India committed to peaceful settlement of Sri Lanka problem
New Delhi, Apr 7 (UNI) India today reaffirmed the need for a politically-negotiated and peaceful settlement of the ethnic problem in Sri Lanka which is acceptable to all sections of the island nations' plural society and safeguards its unity, sovereignty and territorial integrity.
Norwegian Minister for International Development, Erik Solheim, accompanied by the new Special Envoy for the Sri Lankan Peace Process, Ambassador Jon Hanssen Bauer, met Foreign Secretary Shyam Saran here today and briefed him on the current status of the Lankan Peace Process as well as prospects for the next round of talks scheduled to be held in Geneva this month between the Sri Lankan government and the LTTE.
Both sides endorsed the need for maintenance of ceasefire and complete cessation of violence so that the climate for dialogue is further strengthened.
Mr. Erik Solheim was visiting Delhi after a visit to Sri Lanka where he had talks with the Sri Lankan President Mahinda Rajapaksa and senior officials associated with the Peace Process.
''The visit may be seen as part of the ongoing exchange of views between the two countries in regard to the Peace Process in Sri Lanka. Both sides endorsed the need for maintenance of the ceasefire and for a complete cessation of violence so that the climate for dialogue is further strengthened,'' a spokesman of the External Affairs Ministry said.
Addressing a press conference later, Mr Solheim said India was always committed to a negotiable solution to the ethnic problem within the unitary framework of the Sri Lankan Constitution.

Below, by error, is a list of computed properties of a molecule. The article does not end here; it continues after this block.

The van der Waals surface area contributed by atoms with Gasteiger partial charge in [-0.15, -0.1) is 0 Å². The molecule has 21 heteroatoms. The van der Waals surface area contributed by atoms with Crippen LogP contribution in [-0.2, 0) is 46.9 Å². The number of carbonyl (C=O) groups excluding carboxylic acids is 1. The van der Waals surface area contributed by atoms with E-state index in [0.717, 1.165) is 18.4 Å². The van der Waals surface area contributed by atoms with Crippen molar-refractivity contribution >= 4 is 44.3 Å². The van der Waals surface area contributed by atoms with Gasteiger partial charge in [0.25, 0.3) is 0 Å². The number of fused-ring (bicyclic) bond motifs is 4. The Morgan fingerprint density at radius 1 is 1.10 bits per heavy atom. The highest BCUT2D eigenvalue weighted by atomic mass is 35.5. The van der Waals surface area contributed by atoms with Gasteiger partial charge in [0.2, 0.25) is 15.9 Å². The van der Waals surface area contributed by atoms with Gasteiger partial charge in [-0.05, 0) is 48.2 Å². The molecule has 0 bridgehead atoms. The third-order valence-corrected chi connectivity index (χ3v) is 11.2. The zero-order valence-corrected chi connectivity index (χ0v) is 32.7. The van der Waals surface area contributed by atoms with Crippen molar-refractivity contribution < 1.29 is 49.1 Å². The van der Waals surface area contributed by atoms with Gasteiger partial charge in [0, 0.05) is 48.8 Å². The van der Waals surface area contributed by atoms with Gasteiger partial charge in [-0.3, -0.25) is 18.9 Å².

Acknowledging that path to peace is a very very difficult process, the Norwgian facilitators said they were optimistic that the April 19-21 talks in Geneva would go ahead. Both the parties would sit together to defuse tension and engage in Confidence Building Measures, he added.
On developments since February, Mr Solheim said there had been lack of implementaion of what was agreed upon in Geneva between the two parties.
The LTTE had been complaining that Colombo was not sincere in disengaging the paramiltiaries, a group supported by the rebel leader Karuna.
The Sri Lankan government accused the LTTE for violating the ceasefire agreement singned in 2002.
''Mere talks alone would not solve any problem. Both, the LTTE and the Sri Lankan government should chalk out a schedule to defuse tension and refrain from violence. Both the parties should think more on the CBMs,'' Mr Solheim said.
As far as the agenda for the next round of talks, he said both sides would take stock of the situation. The two sides would then be presented a report by the Sri Lankan Monitoring Mission.
Asked why the JVP, the Marxist oriented supporter of the ruling party in Colombo had a different view on peace talks and the Norwegian role, he said, ''We are always ready to meet them to remove any apprehensions.'' UNI RB/PMD LS RS2057